Security guards confiscate film during weapons search

Officers lock student reporter in classroom until he agrees to surrender photo negatives

FLORIDA -- Miami high school officials returned film they had confiscated in February from a student journalist working on a story about random in-school weapons searches -- after they developed the negatives.

Leandro Leon, editor of South Dade High School's newspaper, The Scene, was trying to take a photo of security guards conducting a search when guards from Vanguard Security, a private security firm contracted by the school to perform searches of students, barricaded him in a classroom and confiscated his film.

The guards were searching the belongings of students in a classroom after they removed the students from the room.

"They evidently sealed off all of the exits and thus left me in the room locked in there," Leon said.

"[The security guards] repeated, 'Give me the film! Give me the film!' I refused because of my First Amendment rights, and I tried to explain it to them," Leon said.

Thomas Coats, activities director for the school, was also in the room and told Leon that if he gave up the film, he would get it back by the end of the day. Leon eventually handed the film over to Coats.

"I did believe him when he said [I would get the film back]," Leon said, adding that he was tired of being locked in the classroom.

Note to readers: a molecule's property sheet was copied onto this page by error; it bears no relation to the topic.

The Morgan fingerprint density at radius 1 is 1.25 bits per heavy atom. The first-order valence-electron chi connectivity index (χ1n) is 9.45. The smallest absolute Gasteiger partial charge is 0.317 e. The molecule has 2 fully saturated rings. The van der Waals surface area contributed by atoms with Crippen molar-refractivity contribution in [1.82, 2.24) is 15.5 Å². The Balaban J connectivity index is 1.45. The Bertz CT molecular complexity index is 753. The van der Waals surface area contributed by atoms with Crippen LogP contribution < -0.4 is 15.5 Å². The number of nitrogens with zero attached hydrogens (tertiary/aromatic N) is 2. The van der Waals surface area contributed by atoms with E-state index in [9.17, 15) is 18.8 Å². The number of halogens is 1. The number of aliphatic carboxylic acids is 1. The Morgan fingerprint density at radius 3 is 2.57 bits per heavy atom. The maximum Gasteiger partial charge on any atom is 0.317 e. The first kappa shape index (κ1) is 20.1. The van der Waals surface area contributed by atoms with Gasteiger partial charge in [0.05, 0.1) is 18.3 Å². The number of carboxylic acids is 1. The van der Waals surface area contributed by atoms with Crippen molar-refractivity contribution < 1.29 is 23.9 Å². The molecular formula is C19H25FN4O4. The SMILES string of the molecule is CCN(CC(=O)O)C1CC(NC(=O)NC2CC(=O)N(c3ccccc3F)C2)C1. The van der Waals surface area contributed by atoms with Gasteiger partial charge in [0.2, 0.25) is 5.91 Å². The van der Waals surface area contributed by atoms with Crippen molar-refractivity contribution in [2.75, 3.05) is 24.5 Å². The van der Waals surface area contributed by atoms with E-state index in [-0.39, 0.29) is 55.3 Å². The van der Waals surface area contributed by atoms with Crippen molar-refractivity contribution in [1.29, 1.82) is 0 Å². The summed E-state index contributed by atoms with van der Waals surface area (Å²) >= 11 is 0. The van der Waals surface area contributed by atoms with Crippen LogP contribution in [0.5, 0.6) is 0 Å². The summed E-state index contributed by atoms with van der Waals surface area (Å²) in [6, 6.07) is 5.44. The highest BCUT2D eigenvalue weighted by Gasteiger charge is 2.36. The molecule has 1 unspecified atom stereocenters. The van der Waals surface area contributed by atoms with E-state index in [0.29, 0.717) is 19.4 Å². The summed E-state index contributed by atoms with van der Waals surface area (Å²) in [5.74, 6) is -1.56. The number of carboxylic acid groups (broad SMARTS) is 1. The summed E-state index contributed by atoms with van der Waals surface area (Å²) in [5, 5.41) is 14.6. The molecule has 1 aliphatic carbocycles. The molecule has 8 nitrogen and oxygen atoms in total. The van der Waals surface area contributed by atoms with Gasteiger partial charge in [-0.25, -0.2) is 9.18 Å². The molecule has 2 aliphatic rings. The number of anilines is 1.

That day, Leon had three meetings with principal George Ellis and other administrators whom Leon said tried to dissuade him from calling the news media.

"I said, 'If I don't get the film by the end of the day, I'm going to call the news media,'" Leon said.

But by the end of the day, school administrators had not returned the film. Leon called The Miami Herald, which published an article about the incident. The next day, five local TV stations contacted Leon about doing a story on the situation.

Two days after the guards confiscated the film, school administrators returned the negatives after they had been developed.

"That's when I blew it," Leon said.

Leon said he believes that the school administrator who developed the film violated the school district's student publications guidelines, which prohibit prior review of school-sponsored publications.

Leon said faculty, students and parents have been supportive of his refusal to give up the film. The February issue of The Scene contained a photo developed from the confiscated film, a story about random weapons searches, a staff editorial about the confiscation and a commentary by Leon.

Michael Krop, vice chairman of the Miami-Dade County school board, called the confiscation of Leon's film censorship.

"The confiscation was done by people who were contracted to use metal detectors in our schools, " Krop said. "I think it was [due to] the fact that we failed to apprise them to what should be their proper action. They had no authority to do that."

Krop said the county will take steps to ensure that this type of incident does not happen again.

"We are going to have sensitivity training courses for [security guards] who get a contract," he said. "We are going to be reiterating the policy to our own principals to make sure they understand what the board has intended."

The owner of Vanguard Security did not return phone calls made to his office by the Report for comment.

reports, Spring 2000